Please specifically note that I consider the reduction of existing emission rights at a certain point in time in the future as well as the funding of negative emissions through high-performers of the private sector (organizations, companies and private persons) who intend to position themselves as climatically neutral, which is a decisive approach if we still aim to comply with the upper limit value of 2 °C.14,15,16 It will be in particular the wealthy premium segment, i.e. the globally most powerful consumers and their companies, who will indirectly pay for the “restructuring of our civilization”. As already indicated, apart from the north-south issue this affects a second important dimension of justice which needs to be considered as a solution to the climate problem.17 To make it even clearer: A typical Hartz IV recipient (Translator’s remark: Hartz IV = German concept for financial support for long-term unemployed people or people who need to rely on social welfare from the government) in Germany cannot be expected to pay for the climate costs caused by an Indian millionaire’s lifestyle. This would never find consent. On this issue, please note the important cognition from Chakravarthy et al., stating that the upper limit value of 2 °C may yet be comparatively easily complied with if all people were to maintain their individually allocable climate gas emissions today, if those are below 8 tons of emissions per year, and otherwise limited their emission levels to a maximum of 8 tons annually. The premium consumers, who in part generate more than 100 tons of CO2 emissions per year, should thus in particular take voluntary action in climate protection. Positioning oneself individually and voluntarily as climatically neutral is an attractive (and affordable) option in this regard. This was a core topic in an erstwhile article of mine and Chakravarthy et al., and will be subsequently elaborated even further. The required contribution from the private sector, added up until 2050, could make up for a volume balance of approximately 500 billion tons of avoided CO2 emissions and/or CO2 withdrawal from the atmosphere. The costs for this endeavor could be about USD 5,000 billion, i.e. annually approximately USD 140 billion. This is a drastic but bearable amount for this group.

Approximately 2% of the global population will be affected in particular either directly or indirectly, i.e. the top-earners with a financial volume of approximately EUR 1,000 per capitum on an annual average. The thus generated financial volume would apparently suffice to largely top up the Green-Climate-Fund through suspension payments.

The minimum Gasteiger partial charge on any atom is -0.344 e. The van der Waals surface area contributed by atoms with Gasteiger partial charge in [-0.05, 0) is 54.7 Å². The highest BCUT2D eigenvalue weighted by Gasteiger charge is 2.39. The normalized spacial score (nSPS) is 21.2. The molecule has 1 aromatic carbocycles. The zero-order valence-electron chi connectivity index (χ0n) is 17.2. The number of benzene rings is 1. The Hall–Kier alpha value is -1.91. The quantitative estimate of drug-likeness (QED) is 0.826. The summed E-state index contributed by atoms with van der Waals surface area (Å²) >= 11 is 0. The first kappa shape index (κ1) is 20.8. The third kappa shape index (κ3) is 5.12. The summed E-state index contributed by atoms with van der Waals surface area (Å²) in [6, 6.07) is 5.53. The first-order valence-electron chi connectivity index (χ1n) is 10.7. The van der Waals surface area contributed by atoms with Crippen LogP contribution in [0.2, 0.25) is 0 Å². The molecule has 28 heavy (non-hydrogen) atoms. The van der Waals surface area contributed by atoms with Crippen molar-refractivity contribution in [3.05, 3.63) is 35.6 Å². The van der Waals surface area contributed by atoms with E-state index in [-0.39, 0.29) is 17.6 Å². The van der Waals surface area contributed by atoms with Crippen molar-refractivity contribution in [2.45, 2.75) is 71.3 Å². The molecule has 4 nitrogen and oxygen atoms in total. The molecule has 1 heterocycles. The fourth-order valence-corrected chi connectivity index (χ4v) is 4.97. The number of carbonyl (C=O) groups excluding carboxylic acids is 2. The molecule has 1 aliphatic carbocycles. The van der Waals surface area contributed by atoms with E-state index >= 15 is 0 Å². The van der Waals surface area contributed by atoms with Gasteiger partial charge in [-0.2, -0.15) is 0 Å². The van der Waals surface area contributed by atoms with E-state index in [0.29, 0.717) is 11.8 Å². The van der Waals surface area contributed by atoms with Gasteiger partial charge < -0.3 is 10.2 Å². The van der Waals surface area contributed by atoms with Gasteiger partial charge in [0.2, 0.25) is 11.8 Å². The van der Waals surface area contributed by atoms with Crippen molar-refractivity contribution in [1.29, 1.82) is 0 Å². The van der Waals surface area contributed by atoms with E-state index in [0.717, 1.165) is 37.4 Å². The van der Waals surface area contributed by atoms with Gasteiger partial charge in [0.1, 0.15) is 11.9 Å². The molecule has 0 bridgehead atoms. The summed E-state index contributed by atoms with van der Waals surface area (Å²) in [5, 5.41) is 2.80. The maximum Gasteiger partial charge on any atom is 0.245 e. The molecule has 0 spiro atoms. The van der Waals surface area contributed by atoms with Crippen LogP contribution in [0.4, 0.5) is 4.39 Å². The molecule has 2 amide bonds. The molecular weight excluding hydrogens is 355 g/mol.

3. Balances, Emission Graphs, Potentials – Contractual Components

The following approach discusses the structure of a potential climate contract in 2015, to be valid as of 2020, and about potential measures for the period until 2020. A graphic image of the expected and/or desired emission graphs and emission graphs achievable through various instruments will be used as a basis (see figure 1). This is a development of a previously used image.18 It includes 4 graphs: (1) the “no-contract” graph, (2) the (expected) contract graph, (3) the (pragmatic) limit reduction graph and (4) the 2 °C graph. Until 2040, the curve of the no-contract graph is mostly compatible with the statements as recently published in International Energy Outlook 2013. The 2 °C graph is oriented towards what is known as the WBGU budget equation.19 The structure of the graph is generic. The described approximated graphs are obligatory on principle if the upper limit value of 2 °C is to be complied with in one way or another. In this case, the core questions are: Will we solve the climate issue? What will the exact curve of the mentioned graphs actually look like? We have merely shown principal graphs here.

Figure 1: Various Development Graphs for Climate Gas Emissions until 2050

4. The Copenhagen Formula as a Basis

Just like the initial contract suggestion, the currently suggested contract is geared by the Copenhagen Formula: The industrialized nations will reduce their emissions by an absolute factor, the non-industrialized nations by a factor relative to their economic growth rate. In this course, the nations determine individually and independently their respective reduction target values (pledges). A Green Climate Fund of at least annually 100 billion US dollars, funded by the industrialized nations, to support climate-related action in the remaining countries, is another essential part of the package. There is hope that certain agreements already affect the period between 2016 and 2020.